I would like to be able to send a flag to the textbox when I call it so that I could turn off this code when the user will be typing English. Inside the module that calls the text box in a form, I will know what language the person is using. How can I specify the language from the calling module to set some variable that the KeyPress sub will be able to access to determine whether to run the keyboard changing?

    --JRA
Private Sub tbAns_KeyPress(ByVal KeyAscii As MSForms.ReturnInteger)
'     Allows one to type French accented characters in a textbox. One types the letter that takes an accent first, then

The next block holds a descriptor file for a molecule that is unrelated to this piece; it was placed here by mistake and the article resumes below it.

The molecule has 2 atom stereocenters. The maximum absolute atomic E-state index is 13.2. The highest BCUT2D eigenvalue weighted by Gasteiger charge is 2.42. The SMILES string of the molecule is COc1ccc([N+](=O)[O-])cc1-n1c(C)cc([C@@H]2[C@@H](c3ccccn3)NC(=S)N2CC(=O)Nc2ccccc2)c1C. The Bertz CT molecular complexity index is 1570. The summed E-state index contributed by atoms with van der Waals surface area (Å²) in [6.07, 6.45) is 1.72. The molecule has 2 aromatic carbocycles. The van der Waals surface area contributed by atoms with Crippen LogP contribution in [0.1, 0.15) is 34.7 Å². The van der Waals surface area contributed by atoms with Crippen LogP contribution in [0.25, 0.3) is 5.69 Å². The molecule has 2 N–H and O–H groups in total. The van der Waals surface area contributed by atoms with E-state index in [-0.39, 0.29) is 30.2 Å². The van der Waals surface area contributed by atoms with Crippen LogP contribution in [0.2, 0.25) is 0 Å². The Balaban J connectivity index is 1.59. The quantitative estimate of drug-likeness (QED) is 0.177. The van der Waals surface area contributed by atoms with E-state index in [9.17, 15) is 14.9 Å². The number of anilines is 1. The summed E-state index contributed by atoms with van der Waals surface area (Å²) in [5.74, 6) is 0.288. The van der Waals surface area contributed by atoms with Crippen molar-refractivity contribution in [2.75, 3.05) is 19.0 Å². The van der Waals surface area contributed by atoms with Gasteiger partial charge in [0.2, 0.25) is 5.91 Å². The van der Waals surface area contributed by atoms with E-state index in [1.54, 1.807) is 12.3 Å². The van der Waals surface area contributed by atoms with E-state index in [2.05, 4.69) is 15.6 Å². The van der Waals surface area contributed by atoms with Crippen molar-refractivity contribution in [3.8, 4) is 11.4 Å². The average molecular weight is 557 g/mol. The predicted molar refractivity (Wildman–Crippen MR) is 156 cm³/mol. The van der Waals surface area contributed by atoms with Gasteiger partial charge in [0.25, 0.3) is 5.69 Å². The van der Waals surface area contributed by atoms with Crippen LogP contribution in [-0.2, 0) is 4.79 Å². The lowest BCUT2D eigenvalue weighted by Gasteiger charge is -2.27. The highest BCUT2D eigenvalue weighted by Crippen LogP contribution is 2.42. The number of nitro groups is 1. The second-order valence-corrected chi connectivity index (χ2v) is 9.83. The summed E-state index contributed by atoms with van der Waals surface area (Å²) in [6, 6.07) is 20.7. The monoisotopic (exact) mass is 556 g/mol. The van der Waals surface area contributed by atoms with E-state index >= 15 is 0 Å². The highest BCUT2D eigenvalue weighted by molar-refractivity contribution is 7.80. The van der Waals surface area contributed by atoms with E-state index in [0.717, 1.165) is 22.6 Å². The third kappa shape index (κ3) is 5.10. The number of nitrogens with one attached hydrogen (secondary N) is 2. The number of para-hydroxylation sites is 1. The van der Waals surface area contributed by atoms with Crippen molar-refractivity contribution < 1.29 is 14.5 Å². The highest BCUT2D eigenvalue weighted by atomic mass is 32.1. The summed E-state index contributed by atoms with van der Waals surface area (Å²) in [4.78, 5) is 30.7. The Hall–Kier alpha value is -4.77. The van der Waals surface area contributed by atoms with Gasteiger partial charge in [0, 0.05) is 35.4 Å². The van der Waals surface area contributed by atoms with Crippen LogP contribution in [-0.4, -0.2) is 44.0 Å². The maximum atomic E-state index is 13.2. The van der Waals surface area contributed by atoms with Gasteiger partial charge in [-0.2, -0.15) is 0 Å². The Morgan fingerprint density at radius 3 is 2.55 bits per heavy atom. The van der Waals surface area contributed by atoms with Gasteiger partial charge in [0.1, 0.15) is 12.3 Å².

'     one types the accent, which changes the unaccented letter into an accented letter.
'           To type an acute accent, use the apostrophe. Thus "e'" becomes "é"
'           To type a grave accent use the grave key in the upper left corner of the American/English keyboard
'           To type a circumflex accent, use Shift-6, which is the circumflex accent. If you forget to press the shift key,
'                 it still puts a circumflex over the letter.
'           To type a cedilla, use a comma.
'     These changes assume you are typing French, which will never have an e followed by an apostrophe or a c followed by a comma.

Dim NewLetter As String
Dim TextInBox As Variant
Dim Where1 As Integer
      With tbAns
            Select Case KeyAscii
                  Case Is = 39      '     apostrophe; make e' become é
                        Select Case Asc(Mid(.Text, .SelStart))
                              Case Is = 101     '     "e"
                                    NewLetter = "é"